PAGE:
Such was the mood on Tuesday as the satcasters began complying with a top-to-bottom records request from the Federal Communications Commission, which must clear the deal. In going about the task, company execs said they were not dissuaded by a growing chorus of opposition to the merger.
“We’re pleased to see the FCC review process of our pending merger moving forward,” EchoStar said in a statement. “The companies intend to cooperate in a timely and thorough fashion with FCC’s request. We’re confident that the commission will find that the merger serves the public interest.”
The FCC request for documents, including details of Vivendi Universal’s recent stake in EchoStar, is a part of the normal merger review process. What makes it high-profile is the intense attention being paid to the marriage by the TV biz, Capitol Hill solons and antitrust mavens. The deal also is being combed through by antitrust toppers at the U.S. Dept. of Justice.
Deadline for response
EchoStar and DirecTV have until Feb. 25 to respond to a batch of filings logged Monday with the FCC, many of them from critics, including the National Assn. of Broadcasters, the National Rural Telecommunications Cooperative, Paxson Communications, the Public Broadcasting Service, the Assn. of Public Television Stations and the Writers Guild of America.
Opponents say the EchoStar/DirecTV union would pose a monopoly, especially in rural areas where there is no access to cable. Programmers are likewise concerned about the gatekeeper factor.
EchoStar boss Charlie Ergen has argued throughout the merger proceedings that a combined Echostar-DirecTV should be viewed not as a monopoly in the DBS market, but rather as a more viable competitor to the firmly entrenched cable TV industry.
But critics of the deal balk at that line of reasoning, noting that no single cable company — not even the recently created AT&T-Comcast behemoth — commands a TV distribution network with the national reach of Echostar/DirecTV.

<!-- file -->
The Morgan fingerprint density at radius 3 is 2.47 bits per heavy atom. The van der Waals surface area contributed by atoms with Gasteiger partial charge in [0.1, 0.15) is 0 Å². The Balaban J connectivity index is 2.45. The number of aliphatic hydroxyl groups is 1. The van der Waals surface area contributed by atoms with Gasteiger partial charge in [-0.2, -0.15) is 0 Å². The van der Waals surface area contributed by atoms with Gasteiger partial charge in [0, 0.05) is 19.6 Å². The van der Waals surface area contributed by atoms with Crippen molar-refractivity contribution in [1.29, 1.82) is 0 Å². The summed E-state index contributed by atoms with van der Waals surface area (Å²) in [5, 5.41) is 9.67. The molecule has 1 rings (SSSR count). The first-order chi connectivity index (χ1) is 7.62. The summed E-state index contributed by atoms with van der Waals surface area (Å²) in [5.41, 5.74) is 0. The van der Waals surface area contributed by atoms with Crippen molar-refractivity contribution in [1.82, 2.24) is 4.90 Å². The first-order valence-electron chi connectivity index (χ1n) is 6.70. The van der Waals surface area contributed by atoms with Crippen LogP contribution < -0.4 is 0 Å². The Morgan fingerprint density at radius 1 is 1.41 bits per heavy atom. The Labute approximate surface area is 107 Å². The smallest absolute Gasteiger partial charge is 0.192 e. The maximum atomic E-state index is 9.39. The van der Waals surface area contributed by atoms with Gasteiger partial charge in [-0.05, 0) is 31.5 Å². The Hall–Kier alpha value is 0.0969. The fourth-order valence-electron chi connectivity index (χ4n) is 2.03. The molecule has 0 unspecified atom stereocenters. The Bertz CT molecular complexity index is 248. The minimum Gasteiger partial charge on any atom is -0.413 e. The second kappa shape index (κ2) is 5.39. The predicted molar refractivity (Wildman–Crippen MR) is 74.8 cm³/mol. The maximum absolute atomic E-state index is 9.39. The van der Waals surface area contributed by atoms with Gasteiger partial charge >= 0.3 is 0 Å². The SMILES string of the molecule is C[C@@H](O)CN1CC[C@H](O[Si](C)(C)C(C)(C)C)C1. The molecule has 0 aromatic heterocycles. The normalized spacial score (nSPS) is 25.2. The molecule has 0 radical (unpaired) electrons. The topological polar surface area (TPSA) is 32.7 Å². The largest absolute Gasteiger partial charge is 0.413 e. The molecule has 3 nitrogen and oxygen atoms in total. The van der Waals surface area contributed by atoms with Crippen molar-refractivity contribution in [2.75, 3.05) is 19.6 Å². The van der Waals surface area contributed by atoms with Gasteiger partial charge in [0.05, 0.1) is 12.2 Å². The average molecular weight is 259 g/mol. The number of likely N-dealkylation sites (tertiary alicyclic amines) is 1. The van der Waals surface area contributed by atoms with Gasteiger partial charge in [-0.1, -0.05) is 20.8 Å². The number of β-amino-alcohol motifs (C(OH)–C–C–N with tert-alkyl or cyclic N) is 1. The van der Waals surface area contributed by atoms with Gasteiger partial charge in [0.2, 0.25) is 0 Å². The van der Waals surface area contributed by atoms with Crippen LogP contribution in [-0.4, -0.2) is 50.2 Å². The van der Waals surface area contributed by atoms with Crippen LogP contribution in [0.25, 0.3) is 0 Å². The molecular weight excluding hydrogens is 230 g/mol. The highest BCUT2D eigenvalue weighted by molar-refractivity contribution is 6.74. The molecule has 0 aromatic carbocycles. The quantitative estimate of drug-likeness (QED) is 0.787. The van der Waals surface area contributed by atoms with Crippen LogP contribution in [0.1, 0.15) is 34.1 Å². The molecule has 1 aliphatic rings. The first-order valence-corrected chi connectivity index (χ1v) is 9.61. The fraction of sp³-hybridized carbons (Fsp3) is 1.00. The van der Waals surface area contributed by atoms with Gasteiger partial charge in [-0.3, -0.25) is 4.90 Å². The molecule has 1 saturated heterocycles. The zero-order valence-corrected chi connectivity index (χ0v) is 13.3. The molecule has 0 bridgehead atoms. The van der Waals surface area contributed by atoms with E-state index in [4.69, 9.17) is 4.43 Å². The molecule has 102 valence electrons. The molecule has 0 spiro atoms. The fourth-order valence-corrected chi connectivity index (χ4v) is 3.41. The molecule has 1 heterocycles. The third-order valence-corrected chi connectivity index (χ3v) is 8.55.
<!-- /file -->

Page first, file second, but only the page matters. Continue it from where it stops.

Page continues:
Fans weigh in, too
The satcasters were not without fans among Monday’s filings with the FCC. Vivendi Universal weighed in, as did Circuit City, several think tanks, several rural organizations, state legislatures and several governors.
“The merger will serve the public interest by increasing the diversity of programming available to the American public. Following the merger, EchoStar and DirecTV will eliminate the redundant programming carriage which will result in more efficient use of direct satellite broadcasting,” Vivendi U said in its FCC filing.
The Frog said its new programming deal with EchoStar — five new channels featuring U’s libraries –doesn’t mean other content providers will be shut out of the game. To the contrary, other programmers will benefit as well.
High on the FCC’s wish list to the would-be merger partners is a detailed description of Vivendi U’s recent pact for a stake in EchoStar. The French conglom last December agreed to pay $1.5 billion in cash for just over 10% in EchoStar equity (or about 5% of a combined EchoStar-DirecTV entity). Investment is part of a larger partnership to offer a range of Vivendi U’s TV programming and interactive content over the satcaster’s network.
Content giant to team with programming firm
Deal is of particular interest to regulators because it creates a close relationship between a content giant and a national programming distribution company. Before teaming with Vivendi U, Ergen had argued that EchoStar’s position as a pure-play distributor made it less threatening than an vertically integrated player like AOL Time Warner.
The Commission also asked for information on the combined company’s abilities to deliver broadband Internet access over its network — a major concern for groups that worry rural consumers will be left behind in the upgrade to high-speed Net access. In addition, the FCC sought a more comprehensive report of the satcasters’ plans for pricing, as well as an overview of their recent financial performance.
EchoStar’s Charlie Ergen said he is confident that the merger will ultimately be blessed by the appropriate parties in Washington. He said he welcomes the chance to sit down with opponents, and Hughes execs feel the same. “We welcome an open debate on the merits of our merger,” Hughes prexy-CEO Jack Shaw said.
In the coming weeks, the Senate is likely to hold a hearing on the merger. Late last month, Sen. Orrin Hatch (R-Utah), the GOP’s top man on the Senate Judiciary Committee, wrote a letter to Attorney General John Ashcroft saying he is concerned that the merger can’t pass antitrust muster.
EchoStar and DirecTV said they weren’t shaken by Monday’s FCC filings, nor by Hatch’s correspondence to Ashcroft.